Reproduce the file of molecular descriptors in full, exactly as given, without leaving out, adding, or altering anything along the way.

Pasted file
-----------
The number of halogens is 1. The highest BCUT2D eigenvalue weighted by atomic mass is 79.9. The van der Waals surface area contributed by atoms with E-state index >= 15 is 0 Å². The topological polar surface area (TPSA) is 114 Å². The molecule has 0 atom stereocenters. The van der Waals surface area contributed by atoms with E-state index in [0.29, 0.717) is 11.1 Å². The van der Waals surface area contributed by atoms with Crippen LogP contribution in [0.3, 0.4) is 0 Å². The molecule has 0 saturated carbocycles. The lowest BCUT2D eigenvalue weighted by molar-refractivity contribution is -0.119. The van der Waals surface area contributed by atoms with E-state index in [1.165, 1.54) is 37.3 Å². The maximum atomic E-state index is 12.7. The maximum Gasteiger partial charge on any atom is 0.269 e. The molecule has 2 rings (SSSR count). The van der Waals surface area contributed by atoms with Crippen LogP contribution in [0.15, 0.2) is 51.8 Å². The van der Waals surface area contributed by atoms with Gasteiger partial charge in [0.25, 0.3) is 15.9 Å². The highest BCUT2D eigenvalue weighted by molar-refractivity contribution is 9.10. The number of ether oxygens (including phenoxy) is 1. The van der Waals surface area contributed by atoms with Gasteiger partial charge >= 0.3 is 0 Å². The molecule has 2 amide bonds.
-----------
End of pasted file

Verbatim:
The number of halogens is 1. The highest BCUT2D eigenvalue weighted by atomic mass is 79.9. The van der Waals surface area contributed by atoms with E-state index >= 15 is 0 Å². The topological polar surface area (TPSA) is 114 Å². The molecule has 0 atom stereocenters. The van der Waals surface area contributed by atoms with E-state index in [0.29, 0.717) is 11.1 Å². The van der Waals surface area contributed by atoms with Crippen LogP contribution in [0.3, 0.4) is 0 Å². The molecule has 0 saturated carbocycles. The lowest BCUT2D eigenvalue weighted by molar-refractivity contribution is -0.119. The van der Waals surface area contributed by atoms with E-state index in [1.165, 1.54) is 37.3 Å². The maximum atomic E-state index is 12.7. The maximum Gasteiger partial charge on any atom is 0.269 e. The molecule has 2 rings (SSSR count). The van der Waals surface area contributed by atoms with Crippen LogP contribution in [0.15, 0.2) is 51.8 Å². The van der Waals surface area contributed by atoms with Gasteiger partial charge in [0.25, 0.3) is 15.9 Å². The highest BCUT2D eigenvalue weighted by molar-refractivity contribution is 9.10. The number of ether oxygens (including phenoxy) is 1. The van der Waals surface area contributed by atoms with Gasteiger partial charge >= 0.3 is 0 Å². The molecule has 2 amide bonds.